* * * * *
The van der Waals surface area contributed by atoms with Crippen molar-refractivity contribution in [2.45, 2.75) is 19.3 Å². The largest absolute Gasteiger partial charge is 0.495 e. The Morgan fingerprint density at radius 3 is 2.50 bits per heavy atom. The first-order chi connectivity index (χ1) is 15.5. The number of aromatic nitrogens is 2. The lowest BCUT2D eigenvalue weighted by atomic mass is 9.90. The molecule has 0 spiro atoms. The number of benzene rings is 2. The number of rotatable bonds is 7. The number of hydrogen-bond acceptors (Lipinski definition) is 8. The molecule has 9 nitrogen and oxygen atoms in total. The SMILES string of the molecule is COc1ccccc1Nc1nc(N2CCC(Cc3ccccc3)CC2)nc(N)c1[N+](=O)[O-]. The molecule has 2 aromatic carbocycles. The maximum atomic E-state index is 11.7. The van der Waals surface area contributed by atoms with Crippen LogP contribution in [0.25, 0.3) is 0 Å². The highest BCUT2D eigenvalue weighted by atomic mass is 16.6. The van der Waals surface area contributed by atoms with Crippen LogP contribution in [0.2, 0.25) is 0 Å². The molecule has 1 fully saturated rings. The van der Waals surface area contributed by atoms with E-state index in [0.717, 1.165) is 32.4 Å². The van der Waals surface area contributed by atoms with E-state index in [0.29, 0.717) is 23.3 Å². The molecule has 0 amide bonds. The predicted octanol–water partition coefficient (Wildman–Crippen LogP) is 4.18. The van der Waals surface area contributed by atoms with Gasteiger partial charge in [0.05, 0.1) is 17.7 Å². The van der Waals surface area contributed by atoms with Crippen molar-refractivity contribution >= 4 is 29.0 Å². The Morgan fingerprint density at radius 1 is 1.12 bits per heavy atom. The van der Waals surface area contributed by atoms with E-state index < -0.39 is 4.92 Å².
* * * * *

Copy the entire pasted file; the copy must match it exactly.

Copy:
The van der Waals surface area contributed by atoms with Crippen molar-refractivity contribution in [2.45, 2.75) is 19.3 Å². The largest absolute Gasteiger partial charge is 0.495 e. The Morgan fingerprint density at radius 3 is 2.50 bits per heavy atom. The first-order chi connectivity index (χ1) is 15.5. The number of aromatic nitrogens is 2. The lowest BCUT2D eigenvalue weighted by atomic mass is 9.90. The molecule has 0 spiro atoms. The number of benzene rings is 2. The number of rotatable bonds is 7. The number of hydrogen-bond acceptors (Lipinski definition) is 8. The molecule has 9 nitrogen and oxygen atoms in total. The SMILES string of the molecule is COc1ccccc1Nc1nc(N2CCC(Cc3ccccc3)CC2)nc(N)c1[N+](=O)[O-]. The molecule has 2 aromatic carbocycles. The maximum atomic E-state index is 11.7. The van der Waals surface area contributed by atoms with Crippen LogP contribution in [0.25, 0.3) is 0 Å². The highest BCUT2D eigenvalue weighted by atomic mass is 16.6. The van der Waals surface area contributed by atoms with Crippen LogP contribution in [0.2, 0.25) is 0 Å². The molecule has 1 fully saturated rings. The van der Waals surface area contributed by atoms with E-state index in [0.717, 1.165) is 32.4 Å². The van der Waals surface area contributed by atoms with E-state index in [0.29, 0.717) is 23.3 Å². The molecule has 0 amide bonds. The predicted octanol–water partition coefficient (Wildman–Crippen LogP) is 4.18. The van der Waals surface area contributed by atoms with Gasteiger partial charge in [0.05, 0.1) is 17.7 Å². The van der Waals surface area contributed by atoms with Crippen molar-refractivity contribution >= 4 is 29.0 Å². The Morgan fingerprint density at radius 1 is 1.12 bits per heavy atom. The van der Waals surface area contributed by atoms with E-state index < -0.39 is 4.92 Å².